The Canadian Information Processing Society (CIPS) has defined the body of knowledge required for certification and recognizes the many different ways this standard may be achieved. Applicants must provide documented evidence for 1 of the following I.S.P. designation criteria routes: (1) Established Academic, (2) IT Industry Leader, (3) Established IT Professional, (4) Education Plus Experience, (5) Exam, (6) Professional Experience Only (applicants must have entered the field prior to 1976), or (7) Upgrade from Candidate Status. For official, detailed information, visit the CIPS website, CIPS Alberta website or contact CIPS Alberta.

Working in Alberta

Information systems professionals who are registered and in good standing with a regulatory organization elsewhere in Canada may be eligible for registration in Alberta if registered professionals in the 2 jurisdictions have similar responsibilities and competencies. For more information, see "What if I am already certified in another province or territory?" and the Alberta regulatory authority (below).

Contact Details

Canadian Information Processing Society of Alberta
PO Box 21085
Edmonton, Alberta
Canada T6R 2V4
Phone Number: 780-431-9311
Toll-free phone number: 1-844-431-9311
Fax number: 780-413-0076
E-mail: alberta@cips.ca
Website: ab.cips.ca

Employment & Advancement
Updated Dec 19, 2016

Below-average occupational growth is expected in Alberta for 2016 to 2020. Job openings are a result of employment turnover and newly created positions.

Database analysts are employed by:

  • information technology consulting firms
  • large public sector organizations such as government departments, hospitals and education institutions
  • large private sector organizations such as financial institutions, telecommunications companies and insurance companies.

Advancement generally takes the form of greater responsibility for larger, more complex projects. Some experienced database analysts advance to supervisory positions or establish their own consulting firms. Advancement to management positions may require formal education in business administration.

Database analysts are part of a larger 2011 National Occupational Classification 2172: Database analysts and data administrators. In Alberta, 77% of people employed in this classification work in the following industries:

The employment outlook in this occupation will be influenced by a wide variety of factors including:

  • trends and events affecting overall employment (especially in the industries listed above)
  • location in Alberta
  • employment turnover (work opportunities generated by people leaving existing positions)
  • occupational growth (work opportunities resulting from the creation of new positions that never existed before)
  • size of the occupation.

Over 2,700 Albertans are employed in the Database analysts and data administrators occupational group. This group is expected to have a below-average annual growth of 1.5% from 2016 to 2020. As a result, 41 new positions are forecast to be created each year, in addition to job openings created by employment turnover. Note: As database analysts form only a part of this larger occupational group, only some of these newly created positions will be for database analysts.

Employment turnover is expected to increase as members of the baby boom generation retire over the next few years.

Wage & Salary
Updated Dec 19, 2016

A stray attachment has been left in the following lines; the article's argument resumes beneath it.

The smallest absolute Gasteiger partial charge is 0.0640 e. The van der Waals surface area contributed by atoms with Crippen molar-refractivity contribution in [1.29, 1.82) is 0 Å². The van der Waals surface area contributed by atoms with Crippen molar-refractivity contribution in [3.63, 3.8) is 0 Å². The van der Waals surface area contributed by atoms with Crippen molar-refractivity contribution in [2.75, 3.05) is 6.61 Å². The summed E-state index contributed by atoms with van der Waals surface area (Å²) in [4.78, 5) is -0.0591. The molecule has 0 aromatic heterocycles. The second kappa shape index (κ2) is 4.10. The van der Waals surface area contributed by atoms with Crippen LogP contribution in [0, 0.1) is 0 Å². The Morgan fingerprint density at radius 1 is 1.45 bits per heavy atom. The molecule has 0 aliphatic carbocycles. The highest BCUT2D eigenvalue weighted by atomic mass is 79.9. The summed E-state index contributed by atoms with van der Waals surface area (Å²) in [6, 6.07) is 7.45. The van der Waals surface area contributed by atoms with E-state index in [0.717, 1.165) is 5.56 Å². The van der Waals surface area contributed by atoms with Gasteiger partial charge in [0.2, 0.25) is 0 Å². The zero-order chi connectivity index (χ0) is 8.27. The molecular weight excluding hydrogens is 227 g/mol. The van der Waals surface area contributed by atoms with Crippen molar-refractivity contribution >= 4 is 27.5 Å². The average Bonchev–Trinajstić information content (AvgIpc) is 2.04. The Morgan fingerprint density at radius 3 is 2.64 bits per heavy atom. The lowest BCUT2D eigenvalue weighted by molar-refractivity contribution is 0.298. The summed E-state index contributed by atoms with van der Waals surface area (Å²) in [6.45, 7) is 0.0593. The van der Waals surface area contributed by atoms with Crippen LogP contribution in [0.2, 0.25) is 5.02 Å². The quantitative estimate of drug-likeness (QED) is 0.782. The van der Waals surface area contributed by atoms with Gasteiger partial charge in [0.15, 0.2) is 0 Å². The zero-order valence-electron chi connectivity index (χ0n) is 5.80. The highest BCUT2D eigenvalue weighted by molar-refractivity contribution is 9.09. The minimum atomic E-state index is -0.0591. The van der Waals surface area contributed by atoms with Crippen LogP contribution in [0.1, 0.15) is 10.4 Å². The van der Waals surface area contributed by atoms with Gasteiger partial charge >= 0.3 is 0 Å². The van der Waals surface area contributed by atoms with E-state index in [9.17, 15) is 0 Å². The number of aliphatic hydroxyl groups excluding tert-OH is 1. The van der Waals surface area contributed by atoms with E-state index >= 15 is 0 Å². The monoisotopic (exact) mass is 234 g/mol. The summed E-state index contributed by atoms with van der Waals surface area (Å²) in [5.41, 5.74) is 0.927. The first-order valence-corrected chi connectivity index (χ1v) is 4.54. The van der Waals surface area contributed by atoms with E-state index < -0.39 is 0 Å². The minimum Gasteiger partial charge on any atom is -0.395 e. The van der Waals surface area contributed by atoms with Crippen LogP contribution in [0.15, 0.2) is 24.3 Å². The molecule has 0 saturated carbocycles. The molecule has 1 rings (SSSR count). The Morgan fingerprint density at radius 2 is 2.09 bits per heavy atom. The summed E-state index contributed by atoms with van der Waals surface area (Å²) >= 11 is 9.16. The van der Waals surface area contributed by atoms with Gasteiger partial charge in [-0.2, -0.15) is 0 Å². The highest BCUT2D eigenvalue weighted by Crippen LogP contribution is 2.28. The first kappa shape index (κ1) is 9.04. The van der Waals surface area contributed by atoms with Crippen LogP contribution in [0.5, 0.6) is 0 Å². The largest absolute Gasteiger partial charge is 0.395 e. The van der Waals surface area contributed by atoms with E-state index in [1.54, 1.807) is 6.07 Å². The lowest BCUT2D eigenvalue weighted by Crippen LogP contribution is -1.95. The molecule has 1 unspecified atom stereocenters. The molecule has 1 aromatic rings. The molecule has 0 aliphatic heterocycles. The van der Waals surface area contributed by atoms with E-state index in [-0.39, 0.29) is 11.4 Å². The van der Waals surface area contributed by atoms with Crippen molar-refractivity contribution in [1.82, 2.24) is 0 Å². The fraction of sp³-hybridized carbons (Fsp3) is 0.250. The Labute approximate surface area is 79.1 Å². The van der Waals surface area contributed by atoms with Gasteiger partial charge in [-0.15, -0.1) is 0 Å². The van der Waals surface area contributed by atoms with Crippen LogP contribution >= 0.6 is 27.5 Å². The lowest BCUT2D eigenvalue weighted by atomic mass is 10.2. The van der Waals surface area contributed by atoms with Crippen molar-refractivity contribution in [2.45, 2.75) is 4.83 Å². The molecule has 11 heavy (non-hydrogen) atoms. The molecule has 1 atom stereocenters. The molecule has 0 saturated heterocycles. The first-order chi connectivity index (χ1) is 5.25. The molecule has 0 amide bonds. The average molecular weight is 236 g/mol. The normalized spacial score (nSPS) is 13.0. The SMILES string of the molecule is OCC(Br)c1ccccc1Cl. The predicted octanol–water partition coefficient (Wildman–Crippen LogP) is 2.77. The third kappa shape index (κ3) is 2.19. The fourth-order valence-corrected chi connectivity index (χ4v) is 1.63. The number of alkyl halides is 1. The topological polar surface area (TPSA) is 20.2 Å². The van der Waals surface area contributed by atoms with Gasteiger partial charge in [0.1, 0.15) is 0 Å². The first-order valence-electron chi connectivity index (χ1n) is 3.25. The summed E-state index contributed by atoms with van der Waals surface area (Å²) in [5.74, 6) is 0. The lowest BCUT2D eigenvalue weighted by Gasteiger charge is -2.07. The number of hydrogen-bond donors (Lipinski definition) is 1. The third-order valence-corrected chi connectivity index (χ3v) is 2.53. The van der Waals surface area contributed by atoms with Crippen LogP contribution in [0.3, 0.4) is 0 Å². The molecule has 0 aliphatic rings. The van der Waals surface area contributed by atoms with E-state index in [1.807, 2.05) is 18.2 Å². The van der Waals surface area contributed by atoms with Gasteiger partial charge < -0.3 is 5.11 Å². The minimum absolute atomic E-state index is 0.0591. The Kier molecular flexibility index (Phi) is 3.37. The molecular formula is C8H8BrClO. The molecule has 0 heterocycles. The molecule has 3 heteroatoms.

Salaries for database analysts vary depending on the responsibilities of the position and the analyst's education and experience.

Database analysts and data administrators
NOC code: 2172

Survey Methodology

Survey Analysis

Overall Wage Details
Average Wage
Average Salary
Hours Per Week

Hourly Wage
For full-time and part-time employees
  • Low
  • High
  • Average
  • Median
Starting
Overall
Top
Wages* Low (5th percentile) High (95th percentile) Average Median
Starting $16.06 $49.50 $34.63 $34.62
Overall $21.65 $59.23 $43.51 $44.00
Top $27.75 $84.13 $53.60 $52.49

Swipe left and right to view all data. Scroll left and right to view all data.

* All wage estimates are hourly except where otherwise indicated. Wages and salaries do not include overtime hours, tips, benefits, profit shares, bonuses (unrelated to production) and other forms of compensation.

A: High Reliability
Data Reliability Code Definition

High Reliability, represents a CV of less than or equal to 6.00% and 30 survey observations and/or represents 50% or more of all estimated employment for the occupation.


Industry Information
Oil & Gas Extraction
Professional, Scientific & Technical Services
ALBERTA, ALL INDUSTRIES
Public Administration
Business, Building and Other Support Services (aka Management, Administrative, and other Services)

Skills Shortage

Employers that Recruited in the Last 2 Years

48%
48%

Recruiting Employers that Experienced Hiring Difficulties

18%
18%

Employers with Unfilled Vacancies of over 4 Months

9%
9%

2015 Vacancy Rate

3%
Related High School Subjects
  • English Language Arts
  • Mathematics
  • Science
    • Physics
  • Business, Administration, Finance and IT
    • Computing Science
    • Information Processing
    • Management and Marketing
Related Post-Secondary Field of Study
  • Computer and Information Technology
Other Sources of Information
Updated Dec 19, 2016

Canadian Information Processing Society (CIPS) website: www.cips.ca

Information and Communications Technology Council (ICTC) website: www.ictc-ctic.ca

For more information on career planning, education and jobs, visit the Alberta Learning Information Service (ALIS) website, call the Alberta Career Information Hotline toll-free at 1-800-661-3753 or 780-422-4266 in Edmonton, or visit an Alberta Works Centre near you.

Updated Sep 01, 2009. The information contained in this profile is current as of the dates shown. Salary, employment outlook and educational program information may change without notice. It is advised that you confirm this information before making any career decisions.